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IKEA, Philips, H&M, Mars, Nestlé Launch Campaign to Lead Business Shift to 100% Renewables

IKEA, Swiss Re, BT, Formula E, H&M, KPN, Mars, Nestlé, Philips and Reed Elsevier were among businesses that joined a powerful group of NGOs and clean energy experts during Climate Week to launch of a multi-year initiative to encourage major companies to commit to using 100 percent renewable power.

With the goal that “by 2020, 100 of the world’s largest businesses will have committed to 100 percent renewable power,” the RE100 campaign will highlight the business and reputational benefits enjoyed by companies that make the commitment to use power exclusively from renewable energy sources. It will also help companies that wish to switch to renewables by providing guidance on selecting and implementing the best approach to utilizing renewable power, and information on the financial implications, risks and rewards of different options.

Businesses need a secure, reliable and affordable energy supply. While fossil fuels have historically provided this, drawbacks of using depleting and polluting resources make seeking alternatives critical. Renewable energy sources are a smarter option — providing an affordable, clean, reliable and guaranteed future power supply.

Leading businesses, NGOs and renewable energy experts have now come together in a coordinated effort to accelerate businesses across the world to commit to using 100 percent renewable power. Led by The Climate Group, in partnership with CDP and in collaboration with the International Renewable Energy Agency (IRENA) and others, the RE100 campaign will provide a powerful network to support and celebrate businesses that are increasing their use of renewable power.

IKEA, Swiss Re, BT, Commerzbank, Formula E, H&M, KPN, Mars, Nestlé, Philips, Reed Elsevier, J. Safra Sarasin and Yoox have all made firm commitments to using renewable power — recognizing the environmental and business benefits.

RE100 will showcase how businesses are making the journey towards 100 percent renewable power. The campaign will engage business leaders, policymakers and financial institutions to encourage their role in accelerating a clean energy future.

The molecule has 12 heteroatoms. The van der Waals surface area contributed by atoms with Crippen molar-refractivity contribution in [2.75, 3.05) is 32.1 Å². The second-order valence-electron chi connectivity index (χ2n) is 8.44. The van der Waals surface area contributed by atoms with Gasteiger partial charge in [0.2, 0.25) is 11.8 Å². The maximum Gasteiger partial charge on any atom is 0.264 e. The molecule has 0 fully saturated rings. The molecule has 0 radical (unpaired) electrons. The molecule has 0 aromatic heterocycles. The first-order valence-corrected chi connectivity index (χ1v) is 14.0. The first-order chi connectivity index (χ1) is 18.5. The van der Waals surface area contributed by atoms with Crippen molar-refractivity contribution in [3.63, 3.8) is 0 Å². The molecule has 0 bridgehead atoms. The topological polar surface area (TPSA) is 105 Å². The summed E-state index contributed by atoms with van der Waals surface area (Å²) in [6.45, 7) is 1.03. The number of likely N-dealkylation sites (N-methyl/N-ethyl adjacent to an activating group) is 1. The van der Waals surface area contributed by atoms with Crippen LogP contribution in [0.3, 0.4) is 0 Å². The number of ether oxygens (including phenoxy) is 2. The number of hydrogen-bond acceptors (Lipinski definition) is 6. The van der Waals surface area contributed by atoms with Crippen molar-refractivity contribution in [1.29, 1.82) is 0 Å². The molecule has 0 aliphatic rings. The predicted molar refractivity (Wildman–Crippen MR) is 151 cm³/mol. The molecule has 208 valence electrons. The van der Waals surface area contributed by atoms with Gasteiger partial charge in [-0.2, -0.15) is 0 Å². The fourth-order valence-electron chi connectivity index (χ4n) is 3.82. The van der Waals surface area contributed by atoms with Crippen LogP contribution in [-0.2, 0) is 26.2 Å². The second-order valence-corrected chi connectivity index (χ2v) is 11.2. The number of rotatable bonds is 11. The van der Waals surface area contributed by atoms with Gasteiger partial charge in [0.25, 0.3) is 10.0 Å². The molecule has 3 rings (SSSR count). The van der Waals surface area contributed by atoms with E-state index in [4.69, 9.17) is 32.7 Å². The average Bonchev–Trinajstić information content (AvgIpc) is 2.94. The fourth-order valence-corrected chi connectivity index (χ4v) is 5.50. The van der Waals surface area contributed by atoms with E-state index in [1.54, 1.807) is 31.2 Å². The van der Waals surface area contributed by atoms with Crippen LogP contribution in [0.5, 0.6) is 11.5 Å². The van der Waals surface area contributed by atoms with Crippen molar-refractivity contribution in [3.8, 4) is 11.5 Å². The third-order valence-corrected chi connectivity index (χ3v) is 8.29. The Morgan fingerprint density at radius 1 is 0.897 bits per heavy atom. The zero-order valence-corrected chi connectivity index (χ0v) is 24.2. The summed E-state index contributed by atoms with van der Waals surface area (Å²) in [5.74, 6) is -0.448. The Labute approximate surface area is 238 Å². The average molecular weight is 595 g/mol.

“Investing in renewable power makes complete business sense — it aligns with our corporate expectations on financial returns and our values,” said Steve Howard, Chief Sustainability Officer at IKEA Group (pictured, left). “So far, we have generated 1,425 GWh of power from renewable sources. We plan to invest approximately €1.5 billion in new renewable energy projects to meet 100 percent goal by 2020 goal — and RE100 is a great way to tell our story.”

Juerg Trueb, Head of Environmental and Commodity Markets at Swiss Re, said his company also recognizes the business opportunity of renewable energy: “We decided on a 100 percent renewable power approach because as a leading wholesale provider of reinsurance and insurance we believe that tackling climate change while meeting the energy needs of a growing and developing world is an urgent matter. This can only be done by improving energy efficiency and switching to low carbon options including renewable energy sources. Therefore by showing leadership in investing in renewable energy we are supporting this drive towards a low carbon future and we can also take advantage of the growing market that exists with these climate change solutions.”

Ben Ferrari (center), The Climate Group’s Director of Partnerships, highlighted the focus for the campaign in the coming year: “We are delighted with the ambition of leading companies to go 100 percent renewable. We plan to continue to grow this group and expand our outreach in China and India over the coming year. It is an exciting time for renewable power.”

In July, Mars was among another dozen companies, looking to increase availability of cost-competitive renewable energy to run their businesses, that signed the Renewable Energy Buyers’ Principles to better communicate their purchasing needs and expectations to the marketplace. The companies — Mars, Bloomberg, Facebook, General Motors, Hewlett-Packard, Intel, Johnson & Johnson, Novelis, Procter & Gamble, REI, Sprint and Walmart (which has committed to running 100 percent on renewables by 2020) — hope the principles will open up new opportunities for collaboration with utilities and energy suppliers to increase their ability to buy renewable energy.

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